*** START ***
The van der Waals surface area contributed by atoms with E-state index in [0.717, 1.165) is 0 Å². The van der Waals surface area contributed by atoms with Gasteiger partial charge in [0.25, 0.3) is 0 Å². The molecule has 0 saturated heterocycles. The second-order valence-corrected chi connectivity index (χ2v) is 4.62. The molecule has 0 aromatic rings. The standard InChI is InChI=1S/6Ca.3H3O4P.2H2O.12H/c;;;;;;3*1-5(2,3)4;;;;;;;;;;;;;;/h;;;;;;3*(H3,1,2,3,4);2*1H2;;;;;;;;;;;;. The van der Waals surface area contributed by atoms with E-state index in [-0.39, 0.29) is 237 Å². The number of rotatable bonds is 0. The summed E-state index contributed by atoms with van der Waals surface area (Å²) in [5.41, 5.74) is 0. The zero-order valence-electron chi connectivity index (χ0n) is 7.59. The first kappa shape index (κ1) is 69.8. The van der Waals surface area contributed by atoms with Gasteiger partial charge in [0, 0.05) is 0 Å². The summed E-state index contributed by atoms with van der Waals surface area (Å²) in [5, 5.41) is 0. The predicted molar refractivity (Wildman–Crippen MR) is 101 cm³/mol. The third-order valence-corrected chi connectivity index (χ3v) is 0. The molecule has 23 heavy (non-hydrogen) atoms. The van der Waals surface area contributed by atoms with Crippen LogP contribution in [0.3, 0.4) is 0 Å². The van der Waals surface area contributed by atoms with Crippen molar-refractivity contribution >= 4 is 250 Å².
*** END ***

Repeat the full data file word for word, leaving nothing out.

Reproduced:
The van der Waals surface area contributed by atoms with E-state index in [0.717, 1.165) is 0 Å². The van der Waals surface area contributed by atoms with Gasteiger partial charge in [0.25, 0.3) is 0 Å². The molecule has 0 saturated heterocycles. The second-order valence-corrected chi connectivity index (χ2v) is 4.62. The molecule has 0 aromatic rings. The standard InChI is InChI=1S/6Ca.3H3O4P.2H2O.12H/c;;;;;;3*1-5(2,3)4;;;;;;;;;;;;;;/h;;;;;;3*(H3,1,2,3,4);2*1H2;;;;;;;;;;;;. The van der Waals surface area contributed by atoms with E-state index in [-0.39, 0.29) is 237 Å². The number of rotatable bonds is 0. The summed E-state index contributed by atoms with van der Waals surface area (Å²) in [5.41, 5.74) is 0. The zero-order valence-electron chi connectivity index (χ0n) is 7.59. The first kappa shape index (κ1) is 69.8. The van der Waals surface area contributed by atoms with Gasteiger partial charge in [0, 0.05) is 0 Å². The summed E-state index contributed by atoms with van der Waals surface area (Å²) in [5, 5.41) is 0. The predicted molar refractivity (Wildman–Crippen MR) is 101 cm³/mol. The third-order valence-corrected chi connectivity index (χ3v) is 0. The molecule has 23 heavy (non-hydrogen) atoms. The van der Waals surface area contributed by atoms with Crippen LogP contribution in [0.3, 0.4) is 0 Å². The van der Waals surface area contributed by atoms with Crippen molar-refractivity contribution >= 4 is 250 Å².